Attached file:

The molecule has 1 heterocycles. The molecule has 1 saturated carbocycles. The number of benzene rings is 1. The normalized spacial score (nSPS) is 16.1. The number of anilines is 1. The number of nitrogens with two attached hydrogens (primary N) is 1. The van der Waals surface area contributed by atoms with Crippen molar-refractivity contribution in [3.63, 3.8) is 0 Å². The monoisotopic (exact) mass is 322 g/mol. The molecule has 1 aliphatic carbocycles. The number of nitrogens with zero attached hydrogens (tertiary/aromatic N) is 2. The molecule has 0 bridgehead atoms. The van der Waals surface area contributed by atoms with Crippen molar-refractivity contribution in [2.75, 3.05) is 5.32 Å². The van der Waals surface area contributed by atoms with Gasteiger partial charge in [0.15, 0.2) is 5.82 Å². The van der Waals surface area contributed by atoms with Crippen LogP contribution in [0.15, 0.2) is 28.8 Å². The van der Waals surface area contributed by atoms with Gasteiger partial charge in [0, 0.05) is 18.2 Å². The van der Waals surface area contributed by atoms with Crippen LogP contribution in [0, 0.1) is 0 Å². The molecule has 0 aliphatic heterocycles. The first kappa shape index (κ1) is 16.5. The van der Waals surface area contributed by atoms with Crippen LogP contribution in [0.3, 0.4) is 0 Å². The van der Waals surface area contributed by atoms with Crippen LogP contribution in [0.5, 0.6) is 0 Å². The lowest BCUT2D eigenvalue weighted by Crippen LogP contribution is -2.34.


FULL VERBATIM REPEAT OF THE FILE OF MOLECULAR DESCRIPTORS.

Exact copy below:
The molecule has 1 heterocycles. The molecule has 1 saturated carbocycles. The number of benzene rings is 1. The normalized spacial score (nSPS) is 16.1. The number of anilines is 1. The number of nitrogens with two attached hydrogens (primary N) is 1. The van der Waals surface area contributed by atoms with Crippen molar-refractivity contribution in [3.63, 3.8) is 0 Å². The monoisotopic (exact) mass is 322 g/mol. The molecule has 1 aliphatic carbocycles. The number of nitrogens with zero attached hydrogens (tertiary/aromatic N) is 2. The molecule has 0 bridgehead atoms. The van der Waals surface area contributed by atoms with Crippen molar-refractivity contribution in [2.75, 3.05) is 5.32 Å². The van der Waals surface area contributed by atoms with Gasteiger partial charge in [0.15, 0.2) is 5.82 Å². The van der Waals surface area contributed by atoms with Crippen LogP contribution in [0.15, 0.2) is 28.8 Å². The van der Waals surface area contributed by atoms with Gasteiger partial charge in [0, 0.05) is 18.2 Å². The van der Waals surface area contributed by atoms with Crippen LogP contribution in [0, 0.1) is 0 Å². The molecule has 0 aliphatic heterocycles. The first kappa shape index (κ1) is 16.5. The van der Waals surface area contributed by atoms with Crippen LogP contribution in [0.3, 0.4) is 0 Å². The van der Waals surface area contributed by atoms with Crippen LogP contribution in [0.5, 0.6) is 0 Å². The lowest BCUT2D eigenvalue weighted by Crippen LogP contribution is -2.34.